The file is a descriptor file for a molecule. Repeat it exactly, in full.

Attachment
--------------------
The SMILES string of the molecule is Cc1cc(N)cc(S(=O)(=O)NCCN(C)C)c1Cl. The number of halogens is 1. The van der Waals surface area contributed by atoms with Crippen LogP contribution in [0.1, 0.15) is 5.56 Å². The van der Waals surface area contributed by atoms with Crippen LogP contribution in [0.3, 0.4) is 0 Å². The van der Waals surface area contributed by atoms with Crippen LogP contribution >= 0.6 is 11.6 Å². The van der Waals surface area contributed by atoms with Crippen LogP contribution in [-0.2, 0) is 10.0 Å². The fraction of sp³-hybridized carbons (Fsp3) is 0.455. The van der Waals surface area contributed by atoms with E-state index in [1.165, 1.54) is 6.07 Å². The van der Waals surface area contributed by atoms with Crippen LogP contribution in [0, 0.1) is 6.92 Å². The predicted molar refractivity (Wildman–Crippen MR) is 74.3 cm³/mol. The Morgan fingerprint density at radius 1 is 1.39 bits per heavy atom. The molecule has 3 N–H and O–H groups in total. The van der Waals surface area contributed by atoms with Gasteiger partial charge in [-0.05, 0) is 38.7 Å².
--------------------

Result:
The SMILES string of the molecule is Cc1cc(N)cc(S(=O)(=O)NCCN(C)C)c1Cl. The number of halogens is 1. The van der Waals surface area contributed by atoms with Crippen LogP contribution in [0.1, 0.15) is 5.56 Å². The van der Waals surface area contributed by atoms with Crippen LogP contribution in [0.3, 0.4) is 0 Å². The van der Waals surface area contributed by atoms with Crippen LogP contribution >= 0.6 is 11.6 Å². The van der Waals surface area contributed by atoms with Crippen LogP contribution in [-0.2, 0) is 10.0 Å². The fraction of sp³-hybridized carbons (Fsp3) is 0.455. The van der Waals surface area contributed by atoms with E-state index in [1.165, 1.54) is 6.07 Å². The van der Waals surface area contributed by atoms with Crippen LogP contribution in [0, 0.1) is 6.92 Å². The predicted molar refractivity (Wildman–Crippen MR) is 74.3 cm³/mol. The Morgan fingerprint density at radius 1 is 1.39 bits per heavy atom. The molecule has 3 N–H and O–H groups in total. The van der Waals surface area contributed by atoms with Gasteiger partial charge in [-0.05, 0) is 38.7 Å².